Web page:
Adrienne Tennant – Friedman, Billings, Ramsey

Are there any changes in page count or the number of drops, and if you have circulation, can you help us out with that?

Tedford G. Marlow

The number of drops will be the same this year as last. The difference in this year and last is that for the balance of the year, from this point out, all of the books will be unique as opposed to any second drops. The circulation for the year is flat.

Operator

Your next question comes from Kimberly Greenberger - Citigroup.

Kimberly Greenberger - Citigroup

You have talked a lot about some progress you have made in your supply chain. We’re wondering, given the very lean and maybe overly-lean levels of inventory here in February, how quickly do you feel like you can get back into stock on presumably the items that are working best? And when you think that you will feel completely comfortable with where inventory levels are?

Glen T. Senk

I’m so proud of Barbara Rosas and the head merchants, our factory suppliers, our buying offices. We have worked very hard in the last couple of years and the kind of maneuverability that we have just spoken about in the fourth quarter typifies the progress we’ve made.

So to answer your question, without getting into specifics by week, I will say that we can maneuver very, very quickly. When we were at the ICR we said that we were liquid in the first quarter. That’s true. Obviously we’re bought up for the first quarter but we are appropriately liquid for the second quarter and we can react much, much faster than we did two years ago. I think it’s a significant advantage for us as a company.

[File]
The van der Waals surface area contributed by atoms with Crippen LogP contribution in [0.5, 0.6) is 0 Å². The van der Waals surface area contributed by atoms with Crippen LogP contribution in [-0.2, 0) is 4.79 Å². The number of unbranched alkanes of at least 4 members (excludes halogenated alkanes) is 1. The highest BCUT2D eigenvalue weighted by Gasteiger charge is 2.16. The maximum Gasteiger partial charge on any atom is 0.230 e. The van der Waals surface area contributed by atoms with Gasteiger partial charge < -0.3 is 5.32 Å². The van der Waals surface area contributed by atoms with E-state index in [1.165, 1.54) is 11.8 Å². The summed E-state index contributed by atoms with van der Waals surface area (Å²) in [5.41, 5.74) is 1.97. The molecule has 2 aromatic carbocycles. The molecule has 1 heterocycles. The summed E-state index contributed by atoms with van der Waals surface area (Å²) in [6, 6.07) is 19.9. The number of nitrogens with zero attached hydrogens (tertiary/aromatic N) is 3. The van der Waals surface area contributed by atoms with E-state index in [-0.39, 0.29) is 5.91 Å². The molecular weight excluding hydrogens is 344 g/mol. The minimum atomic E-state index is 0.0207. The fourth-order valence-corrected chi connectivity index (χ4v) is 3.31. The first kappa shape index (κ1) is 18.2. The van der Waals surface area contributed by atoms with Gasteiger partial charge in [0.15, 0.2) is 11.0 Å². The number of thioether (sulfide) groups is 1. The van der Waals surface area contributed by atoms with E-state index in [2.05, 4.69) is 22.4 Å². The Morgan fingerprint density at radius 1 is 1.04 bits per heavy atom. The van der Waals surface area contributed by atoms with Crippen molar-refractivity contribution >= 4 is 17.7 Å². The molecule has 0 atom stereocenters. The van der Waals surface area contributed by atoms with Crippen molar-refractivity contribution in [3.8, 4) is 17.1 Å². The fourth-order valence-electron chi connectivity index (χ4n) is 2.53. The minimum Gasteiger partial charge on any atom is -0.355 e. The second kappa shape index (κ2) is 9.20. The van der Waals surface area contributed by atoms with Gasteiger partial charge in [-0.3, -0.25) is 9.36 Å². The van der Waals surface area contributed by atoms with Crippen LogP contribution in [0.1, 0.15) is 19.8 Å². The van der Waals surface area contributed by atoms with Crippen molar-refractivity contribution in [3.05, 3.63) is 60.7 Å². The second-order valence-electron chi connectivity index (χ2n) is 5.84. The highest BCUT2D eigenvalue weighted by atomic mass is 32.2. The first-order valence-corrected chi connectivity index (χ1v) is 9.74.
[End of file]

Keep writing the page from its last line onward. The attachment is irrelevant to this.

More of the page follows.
Tedford G. Marlow

To echo Glen’s commentary, we are dealing with the environment that we’ve been dealt and one of the great pieces of opportunity in the market right now is open capacity. We have had some good reaction on spring receipts and we have never been able to achieve the kind of turnaround times that we are currently achieving, at the cost concessions that we’re able to realize. So yes, there may be a few less shoppers out there but the opportunity in the market really does exist on the supply side right now.

Kimberly Greenberger - Citigroup

At this point in time, here in the first week in March, do you feel comfortable with the replenishment you’ve been able to do so far or are you still looking forward to receipts here through March to get back in stock to where you would like to be?

Glen T. Senk

The only honest way to answer that is to say that it’s a fluid target. I’ve been in this business, 25 to 28 years. I don’t think I’m every 100% happy with my content. We look at it every single week. But I want to echo what Ted said, we are getting a better response now than we’ve ever gotten and we have very good selling information.